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Most Floridians with cancelled healthcare insurance would qualify for ACA subsidies
A majority of Floridians buying their own health insurance would be eligible for financial support under ObamaCare, reports Laura Green in the Palm Beach Post.
Although nearly 400,000 consumers In Florida got healthcare cancellation notices, more than two-thirds of them would be able to get some kind of price break through federal exchanges, according to a study by the advocacy group Families USA.
“The overwhelming majority of people with private individual health insurance today will soon be able to receive better coverage and pay lower premiums due to the Affordable Care Act,” Ron Pollack, executive director of Families USA, told the Post.
In addition, the study found that nearly two-thirds of those cancelled policies would have lost or left their plan in the next year anyway, regardless of the changes brought on by the Affordable Care Act.
A flood of cancellation notices forced President Barack Obama to back away from part of his signature legislation, the assurance that Americans could keep their plans if they liked them.
The Affordable Care Act protected plans in effect before the law was enacted, but not against insurance companies cancelling policies that did not meet the standards of the ACA. Many of the letters specifically blamed the ACA.
The Obama Administration expected this situation, at least in internal communications, but failed to make the difference public. Because of the ensuing outrage, Obama quickly added an administrative rule change permitting insurers to continue offering their current plans, even if they don’t meet the new ACA standards.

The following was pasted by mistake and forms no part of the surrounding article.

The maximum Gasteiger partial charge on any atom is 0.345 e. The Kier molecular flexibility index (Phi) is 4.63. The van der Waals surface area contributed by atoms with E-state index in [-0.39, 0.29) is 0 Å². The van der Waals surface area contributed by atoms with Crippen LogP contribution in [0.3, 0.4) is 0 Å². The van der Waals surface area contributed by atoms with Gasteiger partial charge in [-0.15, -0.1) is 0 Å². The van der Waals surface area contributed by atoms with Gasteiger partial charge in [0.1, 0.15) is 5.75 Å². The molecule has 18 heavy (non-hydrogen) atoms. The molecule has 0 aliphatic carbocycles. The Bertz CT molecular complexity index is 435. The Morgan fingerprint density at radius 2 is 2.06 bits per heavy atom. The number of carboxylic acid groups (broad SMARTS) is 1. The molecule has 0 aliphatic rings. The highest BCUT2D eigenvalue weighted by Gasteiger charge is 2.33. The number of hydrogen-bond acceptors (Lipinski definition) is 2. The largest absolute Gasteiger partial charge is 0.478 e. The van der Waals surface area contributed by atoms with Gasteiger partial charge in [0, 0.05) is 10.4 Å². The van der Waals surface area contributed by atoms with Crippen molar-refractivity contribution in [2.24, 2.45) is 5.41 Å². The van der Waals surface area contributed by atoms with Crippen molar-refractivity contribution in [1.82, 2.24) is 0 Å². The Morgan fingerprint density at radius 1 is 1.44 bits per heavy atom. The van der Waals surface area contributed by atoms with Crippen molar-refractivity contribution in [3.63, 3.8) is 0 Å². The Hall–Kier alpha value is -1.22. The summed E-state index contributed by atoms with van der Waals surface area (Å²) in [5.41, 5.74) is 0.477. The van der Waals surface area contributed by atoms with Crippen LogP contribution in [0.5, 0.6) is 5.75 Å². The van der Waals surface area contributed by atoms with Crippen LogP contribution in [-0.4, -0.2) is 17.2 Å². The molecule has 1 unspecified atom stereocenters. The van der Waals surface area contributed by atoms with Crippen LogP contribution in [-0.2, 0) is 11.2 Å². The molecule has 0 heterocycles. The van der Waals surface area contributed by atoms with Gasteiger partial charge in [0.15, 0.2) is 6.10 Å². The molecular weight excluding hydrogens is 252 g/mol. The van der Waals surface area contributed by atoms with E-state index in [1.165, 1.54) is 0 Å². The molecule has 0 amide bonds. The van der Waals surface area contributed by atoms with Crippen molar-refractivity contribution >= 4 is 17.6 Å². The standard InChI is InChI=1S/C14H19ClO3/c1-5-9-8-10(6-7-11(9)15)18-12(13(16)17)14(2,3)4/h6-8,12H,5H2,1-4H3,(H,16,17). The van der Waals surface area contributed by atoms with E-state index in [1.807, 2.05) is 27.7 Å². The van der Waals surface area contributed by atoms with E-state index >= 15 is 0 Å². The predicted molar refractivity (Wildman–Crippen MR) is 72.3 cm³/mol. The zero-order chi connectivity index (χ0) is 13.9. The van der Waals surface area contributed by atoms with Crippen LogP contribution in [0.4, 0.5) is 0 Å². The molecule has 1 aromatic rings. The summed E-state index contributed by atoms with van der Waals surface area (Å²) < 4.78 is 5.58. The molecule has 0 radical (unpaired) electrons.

Several of Florida’s largest insurance companies say they will remain with current plans.
Florida participation in the individual market is relatively small, around 5.9 percent — or 915,000 of the 15.5 million state residents. Of that number, only about 45 percent will have their plans phased out.
“Obviously this is a concern for anyone receiving a termination notice, especially if they have not yet found an alternative at least as good,” Pollack told the Post.
Sixty-six percent Floridians buying individual insurance earn less than 400 percent of the federal poverty levels, which means they get an allowance. Lower incomes result in higher subsidies.
Individuals at 400 percent of the federal poverty line are those earning less than $45,960. The amount rises to $94,200 for a family of four. A 27-year-old earning $15,000 a year would get $195.12 allowance a month. If the same person earns $30,000, they could see only $10.82 in aid.
There is a problem in the subsidy system. In Florida, a few of the poorest residents will not qualify for subsidies. The ACA assumed Medicaid would include those people. But the GOP-led legislature opted out of that provision.
Even with assistance, some consumers may find themselves paying more each month for a plan since the new plans are required to cover more.
“A key purpose of the Affordable Care Act is not just to make sure that more people can gain coverage,” Pollack said, “but that the coverage is real.”